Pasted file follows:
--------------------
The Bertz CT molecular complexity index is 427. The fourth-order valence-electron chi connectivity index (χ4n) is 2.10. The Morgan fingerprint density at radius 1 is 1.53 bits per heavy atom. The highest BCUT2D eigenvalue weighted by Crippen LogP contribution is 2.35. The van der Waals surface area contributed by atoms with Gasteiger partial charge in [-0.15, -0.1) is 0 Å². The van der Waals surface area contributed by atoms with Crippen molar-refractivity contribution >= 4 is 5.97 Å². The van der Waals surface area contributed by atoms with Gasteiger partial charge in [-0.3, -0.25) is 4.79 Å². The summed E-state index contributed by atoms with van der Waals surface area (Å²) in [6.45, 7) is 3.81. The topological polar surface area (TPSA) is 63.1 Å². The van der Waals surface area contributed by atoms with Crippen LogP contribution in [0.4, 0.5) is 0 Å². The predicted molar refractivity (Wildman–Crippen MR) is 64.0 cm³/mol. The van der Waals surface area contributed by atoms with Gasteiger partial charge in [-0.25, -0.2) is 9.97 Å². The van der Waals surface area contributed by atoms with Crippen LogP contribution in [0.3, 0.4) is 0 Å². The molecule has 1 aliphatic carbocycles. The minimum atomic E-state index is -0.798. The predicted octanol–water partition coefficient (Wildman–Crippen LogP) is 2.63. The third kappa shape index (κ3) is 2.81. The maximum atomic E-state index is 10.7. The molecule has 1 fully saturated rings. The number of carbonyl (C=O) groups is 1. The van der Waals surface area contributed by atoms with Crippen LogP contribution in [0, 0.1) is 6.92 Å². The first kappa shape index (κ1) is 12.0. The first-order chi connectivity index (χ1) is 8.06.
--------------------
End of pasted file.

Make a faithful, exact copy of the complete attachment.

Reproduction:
The Bertz CT molecular complexity index is 427. The fourth-order valence-electron chi connectivity index (χ4n) is 2.10. The Morgan fingerprint density at radius 1 is 1.53 bits per heavy atom. The highest BCUT2D eigenvalue weighted by Crippen LogP contribution is 2.35. The van der Waals surface area contributed by atoms with Gasteiger partial charge in [-0.15, -0.1) is 0 Å². The van der Waals surface area contributed by atoms with Crippen molar-refractivity contribution >= 4 is 5.97 Å². The van der Waals surface area contributed by atoms with Gasteiger partial charge in [-0.3, -0.25) is 4.79 Å². The summed E-state index contributed by atoms with van der Waals surface area (Å²) in [6.45, 7) is 3.81. The topological polar surface area (TPSA) is 63.1 Å². The van der Waals surface area contributed by atoms with Crippen LogP contribution in [0.4, 0.5) is 0 Å². The predicted molar refractivity (Wildman–Crippen MR) is 64.0 cm³/mol. The van der Waals surface area contributed by atoms with Gasteiger partial charge in [-0.25, -0.2) is 9.97 Å². The van der Waals surface area contributed by atoms with Crippen LogP contribution in [0.3, 0.4) is 0 Å². The molecule has 1 aliphatic carbocycles. The minimum atomic E-state index is -0.798. The predicted octanol–water partition coefficient (Wildman–Crippen LogP) is 2.63. The third kappa shape index (κ3) is 2.81. The maximum atomic E-state index is 10.7. The molecule has 1 fully saturated rings. The number of carbonyl (C=O) groups is 1. The van der Waals surface area contributed by atoms with Crippen LogP contribution in [0, 0.1) is 6.92 Å². The first kappa shape index (κ1) is 12.0. The first-order chi connectivity index (χ1) is 8.06.